The water is too deep to cross. Today Mr. Juma Khan had to go to Khandod for a business, so I had the chance to hich his tractor to go back as far as Khandod. Transport in Wakhan Valley is always difficult and chance like this of course doesn’t come everyday. My legs are still painful after the long hike some days before and I hardly can walk long. It was not only me the free loader (muftah). Moalem also took the ride. They way along the southern bank of Wakhan river was quite difficult as there were many rivers and streams to cross, and also the road after the Baba Tangi village was flooded as deep as waist. The river after Baba Tangi was so deep and strong, that we had to throw stones to make the way for the tractor through the water. Then it was another steep climb up the hill. The empty tractor couldn’t make it. Juma Khan was a good leader, and he really knew what to do in all situations. He asked all the hitchhikers (all locals who took the opportunity for free hitch) to collect stones from the mountains and put in the [...]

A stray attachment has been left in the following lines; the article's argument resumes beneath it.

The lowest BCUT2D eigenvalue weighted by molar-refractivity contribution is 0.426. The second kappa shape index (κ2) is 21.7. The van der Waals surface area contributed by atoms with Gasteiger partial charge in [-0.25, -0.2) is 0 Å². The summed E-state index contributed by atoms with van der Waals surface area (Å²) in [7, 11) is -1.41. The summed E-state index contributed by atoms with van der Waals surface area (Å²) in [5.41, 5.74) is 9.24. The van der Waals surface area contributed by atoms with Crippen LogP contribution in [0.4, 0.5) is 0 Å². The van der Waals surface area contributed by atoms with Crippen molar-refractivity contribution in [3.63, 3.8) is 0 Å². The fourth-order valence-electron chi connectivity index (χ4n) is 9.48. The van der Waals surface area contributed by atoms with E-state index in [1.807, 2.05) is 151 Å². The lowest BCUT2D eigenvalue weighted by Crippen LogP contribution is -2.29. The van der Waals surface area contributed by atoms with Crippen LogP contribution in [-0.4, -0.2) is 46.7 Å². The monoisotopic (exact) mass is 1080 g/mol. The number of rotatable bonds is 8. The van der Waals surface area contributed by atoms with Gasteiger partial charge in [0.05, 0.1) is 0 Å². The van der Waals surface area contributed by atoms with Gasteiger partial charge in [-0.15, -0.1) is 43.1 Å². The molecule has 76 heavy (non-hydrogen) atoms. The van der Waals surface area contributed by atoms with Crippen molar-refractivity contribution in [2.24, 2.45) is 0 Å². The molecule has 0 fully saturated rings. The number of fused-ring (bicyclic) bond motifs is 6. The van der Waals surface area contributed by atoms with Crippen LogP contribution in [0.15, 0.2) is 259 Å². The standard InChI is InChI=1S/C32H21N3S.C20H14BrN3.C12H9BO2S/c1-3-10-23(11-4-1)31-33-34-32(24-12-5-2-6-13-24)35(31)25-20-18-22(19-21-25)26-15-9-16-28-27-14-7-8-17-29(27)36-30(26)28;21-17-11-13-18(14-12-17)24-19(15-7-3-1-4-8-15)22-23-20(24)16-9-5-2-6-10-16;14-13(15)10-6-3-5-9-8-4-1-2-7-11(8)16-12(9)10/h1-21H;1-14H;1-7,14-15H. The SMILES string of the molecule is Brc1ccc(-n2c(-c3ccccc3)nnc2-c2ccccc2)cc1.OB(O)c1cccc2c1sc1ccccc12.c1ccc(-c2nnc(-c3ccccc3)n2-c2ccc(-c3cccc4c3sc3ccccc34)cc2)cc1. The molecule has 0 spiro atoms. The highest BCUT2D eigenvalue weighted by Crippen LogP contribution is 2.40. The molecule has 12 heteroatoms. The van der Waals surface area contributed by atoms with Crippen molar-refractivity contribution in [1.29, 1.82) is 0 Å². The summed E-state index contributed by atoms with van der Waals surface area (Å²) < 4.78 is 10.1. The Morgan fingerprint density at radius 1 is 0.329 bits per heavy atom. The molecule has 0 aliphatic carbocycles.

August 5, 2006 // 0 Comments

Kabul – The Woman Movements